The Toxicology Division of the Texas Commission on Environmental Quality (TCEQ) has just released its “TCEQ Environmental Health Update” report. The report gives health-related data on air pollution, drinking water contamination, blood lead levels in children, cancer incidence, and asthma hospitalization rates. Notable findings include:
For Air Pollution:
Measured annual average levels of benzene across the state are less than 1.4 parts per billion, the agency’s level at or below which no adverse health effects are expected.
Levels of air toxics which were of concern to the TCEQ have been reduced to acceptable levels in four areas of Texas. These are nickel levels in Dallas, sulfur dioxide in Beaumont, propionaldehyde in Texas City, and benzene in Galena Park.
There are still four areas of the state in which air toxics levels are too high to be considered without human health or odor nuisance risk. These include hydrogen sulfide levels in El Paso, Evadale (Jasper County), and Bowie and Cass Counties; and arsenic, cobalt, nickel, and vanadium levels in Freeport (Brazoria County).
For Drinking Water Contamination:
Twenty-two new instances of groundwater contamination were reported in 2015. Six of these were in Houston and six were in the Midland area. The causes of the contamination were not given in the TCEQ report.
Blood Lead Levels:
Levels of lead in Texas children have decreased in the years 2005 to 2011 (the most recent year for which data are available). In 2011, 0.5 percent of Texas children tested had blood lead levels greater than 10 micrograms per deciliter. This is slightly less than the national average, and is a small percentage. However, with an estimated 7 million children living in Texas, this means that some 35,000 Texas children have lead levels above 10 micrograms per deciliter.
Furthermore, in 2012 the Centers for Disease Control lowered their blood lead level of concern to 5 micrograms per deciliter (see https://www.cdc.gov/nceh/lead/acclpp/blood_lead_levels.htm). No data on how many Texas children exceed this new level of concern were contained in the TCEQ report.
Cancer Incidence Data:
The data show that overall, Texas now has one of the lower cancer incidence rates of all the states. Cancer incidence in Texas as a whole has declined over the years 2007 to 2013 from about 470 cases per 100,000 population to about 410 per 100,000. This is compared to the overall U.S. rate of 450 cases per 100,000.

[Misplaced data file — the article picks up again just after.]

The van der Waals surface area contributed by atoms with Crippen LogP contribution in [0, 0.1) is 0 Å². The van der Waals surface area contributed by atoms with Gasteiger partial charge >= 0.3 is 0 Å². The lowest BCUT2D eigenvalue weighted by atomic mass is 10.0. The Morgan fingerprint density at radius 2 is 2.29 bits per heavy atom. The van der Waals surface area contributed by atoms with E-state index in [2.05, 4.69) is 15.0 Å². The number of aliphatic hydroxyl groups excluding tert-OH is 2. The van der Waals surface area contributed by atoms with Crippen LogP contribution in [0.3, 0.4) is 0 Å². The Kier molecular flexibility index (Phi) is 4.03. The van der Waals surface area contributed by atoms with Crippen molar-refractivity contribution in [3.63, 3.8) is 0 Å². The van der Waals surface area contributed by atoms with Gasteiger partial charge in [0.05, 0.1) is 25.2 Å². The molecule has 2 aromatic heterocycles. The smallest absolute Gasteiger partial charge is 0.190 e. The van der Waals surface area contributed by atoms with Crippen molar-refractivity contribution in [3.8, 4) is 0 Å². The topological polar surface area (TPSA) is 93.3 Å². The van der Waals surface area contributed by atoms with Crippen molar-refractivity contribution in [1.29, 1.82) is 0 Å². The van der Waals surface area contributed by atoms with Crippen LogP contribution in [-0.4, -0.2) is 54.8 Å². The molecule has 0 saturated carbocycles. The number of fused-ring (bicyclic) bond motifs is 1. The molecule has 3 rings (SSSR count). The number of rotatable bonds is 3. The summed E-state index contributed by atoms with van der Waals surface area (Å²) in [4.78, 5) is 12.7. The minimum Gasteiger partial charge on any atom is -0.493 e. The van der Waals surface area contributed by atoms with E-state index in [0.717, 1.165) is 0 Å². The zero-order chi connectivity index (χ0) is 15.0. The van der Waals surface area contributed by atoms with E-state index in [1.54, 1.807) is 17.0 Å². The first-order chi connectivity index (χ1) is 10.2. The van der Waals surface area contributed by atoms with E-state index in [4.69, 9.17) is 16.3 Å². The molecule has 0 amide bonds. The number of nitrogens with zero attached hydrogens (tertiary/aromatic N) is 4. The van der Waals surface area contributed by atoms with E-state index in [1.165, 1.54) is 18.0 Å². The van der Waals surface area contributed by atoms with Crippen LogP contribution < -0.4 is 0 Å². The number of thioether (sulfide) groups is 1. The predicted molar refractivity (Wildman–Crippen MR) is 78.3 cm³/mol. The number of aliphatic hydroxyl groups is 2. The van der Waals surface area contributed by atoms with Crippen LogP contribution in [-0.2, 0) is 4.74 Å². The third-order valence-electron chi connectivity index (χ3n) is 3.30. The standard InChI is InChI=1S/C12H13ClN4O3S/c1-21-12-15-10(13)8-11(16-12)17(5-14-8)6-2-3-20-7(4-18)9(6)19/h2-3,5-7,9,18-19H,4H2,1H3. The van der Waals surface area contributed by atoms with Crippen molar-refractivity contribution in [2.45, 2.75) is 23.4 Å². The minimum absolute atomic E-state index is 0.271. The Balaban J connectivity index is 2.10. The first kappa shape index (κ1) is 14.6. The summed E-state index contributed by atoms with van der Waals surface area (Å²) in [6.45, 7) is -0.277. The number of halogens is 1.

The counties with the highest cancer incidences in Texas were Potter and Armstrong Counties in West Texas (455-460), Hunt County in the Dallas-Ft. Worth area (470), and Orange County in Southeast Texas (470). Counties with major cities had lower cancer incidence rates than the Texas average (Dallas and Houston: 425; San Antonio: 390; Austin: 385; and El Paso: 380). Of course, there are many factors other than air and water pollution that affect cancer incidence rates, so little can be concluded about why some areas have cancer incidences higher or lower than others.
The rates of asthma hospitalizations and asthma mortality rates in Texas have shown an overall downward trend over the past 10 years or so, although the mortality rates have leveled off in more recent years. Both the Texas hospitalization rates and mortality rates are below the national averages.
Asthma hospitalizations were highest in Amarillo, Abilene, San Angelo, and Waco and lowest in Dallas-Ft. Worth, Tyler, Houston, and Harlingen. Again, there are many causes for asthma and these data don’t let us conclude whether air pollution levels have an impact on asthma incidence in Texas.
For more detailed information, here is the link to the full report: